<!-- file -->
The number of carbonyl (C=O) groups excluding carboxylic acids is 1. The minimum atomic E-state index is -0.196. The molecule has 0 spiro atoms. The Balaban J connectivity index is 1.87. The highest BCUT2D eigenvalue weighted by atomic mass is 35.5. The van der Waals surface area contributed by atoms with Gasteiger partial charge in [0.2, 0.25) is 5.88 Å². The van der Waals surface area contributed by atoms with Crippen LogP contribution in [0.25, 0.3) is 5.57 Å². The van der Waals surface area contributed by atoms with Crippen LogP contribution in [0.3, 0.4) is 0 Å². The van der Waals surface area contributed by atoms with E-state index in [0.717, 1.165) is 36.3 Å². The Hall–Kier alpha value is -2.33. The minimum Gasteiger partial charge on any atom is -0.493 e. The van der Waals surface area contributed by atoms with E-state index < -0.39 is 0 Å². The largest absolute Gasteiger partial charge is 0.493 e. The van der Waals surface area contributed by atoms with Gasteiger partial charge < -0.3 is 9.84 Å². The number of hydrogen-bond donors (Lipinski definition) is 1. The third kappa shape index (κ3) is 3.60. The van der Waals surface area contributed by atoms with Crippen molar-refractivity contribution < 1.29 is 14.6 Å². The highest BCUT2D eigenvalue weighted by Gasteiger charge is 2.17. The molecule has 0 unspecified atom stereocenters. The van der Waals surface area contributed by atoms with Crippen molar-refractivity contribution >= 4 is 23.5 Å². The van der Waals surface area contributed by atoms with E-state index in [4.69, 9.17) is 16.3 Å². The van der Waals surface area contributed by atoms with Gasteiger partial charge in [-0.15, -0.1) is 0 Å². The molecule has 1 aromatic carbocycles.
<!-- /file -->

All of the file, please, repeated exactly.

The number of carbonyl (C=O) groups excluding carboxylic acids is 1. The minimum atomic E-state index is -0.196. The molecule has 0 spiro atoms. The Balaban J connectivity index is 1.87. The highest BCUT2D eigenvalue weighted by atomic mass is 35.5. The van der Waals surface area contributed by atoms with Gasteiger partial charge in [0.2, 0.25) is 5.88 Å². The van der Waals surface area contributed by atoms with Crippen LogP contribution in [0.25, 0.3) is 5.57 Å². The van der Waals surface area contributed by atoms with Crippen LogP contribution in [0.3, 0.4) is 0 Å². The van der Waals surface area contributed by atoms with E-state index in [0.717, 1.165) is 36.3 Å². The Hall–Kier alpha value is -2.33. The minimum Gasteiger partial charge on any atom is -0.493 e. The van der Waals surface area contributed by atoms with E-state index < -0.39 is 0 Å². The largest absolute Gasteiger partial charge is 0.493 e. The van der Waals surface area contributed by atoms with Gasteiger partial charge < -0.3 is 9.84 Å². The number of hydrogen-bond donors (Lipinski definition) is 1. The third kappa shape index (κ3) is 3.60. The van der Waals surface area contributed by atoms with Crippen molar-refractivity contribution < 1.29 is 14.6 Å². The highest BCUT2D eigenvalue weighted by Gasteiger charge is 2.17. The molecule has 0 unspecified atom stereocenters. The van der Waals surface area contributed by atoms with Crippen molar-refractivity contribution >= 4 is 23.5 Å². The van der Waals surface area contributed by atoms with E-state index in [4.69, 9.17) is 16.3 Å². The van der Waals surface area contributed by atoms with Gasteiger partial charge in [-0.15, -0.1) is 0 Å². The molecule has 1 aromatic carbocycles.